15. mitsho

    mitsho Chieftain

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    Yeah, I'm not going to watch 13 minutes, I'm old in that way that I still prefer text I can skim over... :)

    Based on the discussion below, I concur: Faction Diversity and Complexity seem important, but I rather point more to "Storytelling". Because casuals (and new gamers?) really want to experience a distraction, being told a story of how their empire stood the test of time. Civilization would be a truly boring TV series*, but it works as a game. (*if we don't regard documentaries as the equivalent). And for that you don't really need complexity, but rather reducing it by removing the need for endless micromanagement.

    It's of course never as easy as would fit in one paragraph, but then again, it's not me who will make the next game anyways, so... :)
     
  16. warpus

    warpus In pork I trust

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    He spends the vast majority of the video comparing Civ to 2 games (Stellaris, Endless Legend) and really driving home the point that in these 2 games the civilizations you can play as are so different from each other. In Stellaris you can play as worm cats who are antisocial and use lightsabers or underwater penguins who speak Esperanto and don't believe in sociology. In Endless Legend you can play as undead zombies who can't fight wars or mutant tomatoes who live underground and can't found new cities.

    Ok, great, but in both these games these are fantasy settings where you're playing as aliens or other fantastical made up creatures. It's possible to do this sort of stuff for that reason.

    I'm not sure if this guy really understands that Civilization is a game in which you rule a historical human civilization.. Okay, he seems to get that, but he doesn't really seem to. He could have at least suggested changes to Civ, but instead he just goes on and on how great those other games are.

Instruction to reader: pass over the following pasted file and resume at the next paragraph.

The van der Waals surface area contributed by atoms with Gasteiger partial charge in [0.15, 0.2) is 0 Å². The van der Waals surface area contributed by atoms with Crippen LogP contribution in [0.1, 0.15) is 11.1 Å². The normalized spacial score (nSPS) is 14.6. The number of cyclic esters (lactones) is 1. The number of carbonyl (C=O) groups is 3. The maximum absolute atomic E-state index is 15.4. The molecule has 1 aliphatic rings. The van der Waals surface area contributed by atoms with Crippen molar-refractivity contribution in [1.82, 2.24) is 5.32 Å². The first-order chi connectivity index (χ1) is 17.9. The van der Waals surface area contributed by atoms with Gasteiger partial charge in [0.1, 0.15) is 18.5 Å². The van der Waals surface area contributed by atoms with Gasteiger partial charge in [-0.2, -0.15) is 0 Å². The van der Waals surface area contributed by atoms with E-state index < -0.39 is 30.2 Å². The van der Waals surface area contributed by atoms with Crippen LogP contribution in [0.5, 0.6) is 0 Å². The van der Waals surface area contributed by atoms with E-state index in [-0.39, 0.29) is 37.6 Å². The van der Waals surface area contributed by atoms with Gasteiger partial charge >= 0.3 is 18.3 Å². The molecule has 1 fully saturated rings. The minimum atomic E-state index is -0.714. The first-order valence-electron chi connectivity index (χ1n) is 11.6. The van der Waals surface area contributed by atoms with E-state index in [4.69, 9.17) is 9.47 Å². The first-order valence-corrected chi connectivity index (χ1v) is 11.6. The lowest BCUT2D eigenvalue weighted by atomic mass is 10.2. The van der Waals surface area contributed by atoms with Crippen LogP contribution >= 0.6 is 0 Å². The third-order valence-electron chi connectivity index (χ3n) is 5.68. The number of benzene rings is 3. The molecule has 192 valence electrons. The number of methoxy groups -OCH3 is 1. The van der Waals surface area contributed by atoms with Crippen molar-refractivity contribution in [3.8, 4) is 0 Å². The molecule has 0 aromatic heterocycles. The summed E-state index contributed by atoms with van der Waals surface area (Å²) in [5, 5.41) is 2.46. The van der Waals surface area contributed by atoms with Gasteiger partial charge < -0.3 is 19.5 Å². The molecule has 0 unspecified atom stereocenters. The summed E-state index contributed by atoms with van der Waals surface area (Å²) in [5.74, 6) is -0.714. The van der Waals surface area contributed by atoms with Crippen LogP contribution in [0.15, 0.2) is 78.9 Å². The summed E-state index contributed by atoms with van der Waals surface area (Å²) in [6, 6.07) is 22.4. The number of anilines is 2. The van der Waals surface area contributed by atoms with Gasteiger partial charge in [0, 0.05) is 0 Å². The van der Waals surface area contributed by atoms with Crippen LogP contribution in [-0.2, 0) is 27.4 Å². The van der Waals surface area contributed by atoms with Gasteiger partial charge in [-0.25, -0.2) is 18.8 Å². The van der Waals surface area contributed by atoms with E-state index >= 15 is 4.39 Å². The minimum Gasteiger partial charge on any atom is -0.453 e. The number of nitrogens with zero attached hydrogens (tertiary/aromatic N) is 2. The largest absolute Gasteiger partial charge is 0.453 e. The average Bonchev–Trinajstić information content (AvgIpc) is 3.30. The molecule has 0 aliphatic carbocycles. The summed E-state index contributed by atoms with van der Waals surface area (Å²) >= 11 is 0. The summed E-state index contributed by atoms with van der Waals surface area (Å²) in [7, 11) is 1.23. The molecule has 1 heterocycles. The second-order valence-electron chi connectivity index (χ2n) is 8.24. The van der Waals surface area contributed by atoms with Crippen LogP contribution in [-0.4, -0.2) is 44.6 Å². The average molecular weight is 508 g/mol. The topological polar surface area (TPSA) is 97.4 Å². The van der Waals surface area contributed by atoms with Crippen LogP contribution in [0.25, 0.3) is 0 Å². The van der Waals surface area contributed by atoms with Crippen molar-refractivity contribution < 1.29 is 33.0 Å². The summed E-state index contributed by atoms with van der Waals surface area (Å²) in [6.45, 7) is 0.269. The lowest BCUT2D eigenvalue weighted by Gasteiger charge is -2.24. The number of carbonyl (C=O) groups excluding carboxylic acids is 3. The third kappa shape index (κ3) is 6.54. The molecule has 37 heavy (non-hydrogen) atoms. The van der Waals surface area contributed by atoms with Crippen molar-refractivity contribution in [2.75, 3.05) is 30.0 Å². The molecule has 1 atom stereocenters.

Okay, awesome, go play those games then. The differences between the playable civilizations are minute for a reason. These are all human civilizations. The Incas did not succeed the way they did because they had 4 legs. The Holy Roman Empire wasn't successful because they can breathe under water. They were all human. When you're playing a game of civilization, no matter what civilization you pick, you want your gameplay experience to be similar. As you're playing you know there's other civilizations out there who had a very similar starting point as you - with minute differences directing their decisions along the way. This to me is the core of civ, and it does not really seem that this guy "gets it".

    If you want a different gaming experience in civ, you can up the level. Your minute strengths and weaknesses become a lot more important as you do so.
     
  17. Mouthwash

    Mouthwash Escaped Lunatic

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    What if they changed up the whole formula? Instead of adding recognizable civilizations you start out as a cultural group like 'Germanic,' 'Indian', or 'Middle Eastern'. Each one would have a totally different gameplay style, and they would also transform into subcultures like France or Egypt as you played, with more ordinary unique bonuses.

    I think you're underestimating how much diversity could be added to a history-based game. We could give the Polynesians the ability to embark units, for instance. Or give the Mongols the ability to move cities. Or remove the ability to construct offensive units like swordsmen from the Arabs, and force them to build a 'tribe' unit which can then draft five swordsmen from cities. Then tie the swordsmen to the tribe, so that they have to go where it does. Or for China, make some kind of imperial examination mechanic by adding a free specialist to the capital for every ten pops in your empire. That's all just off the top of my head.

    Even changing some build requirements would probably completely alter your strategy for a civ. This all seems really easy to do thematically.
     
    Last edited: Oct 10, 2018
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  18. Timsup2nothin

    Timsup2nothin Another drone in the hive mind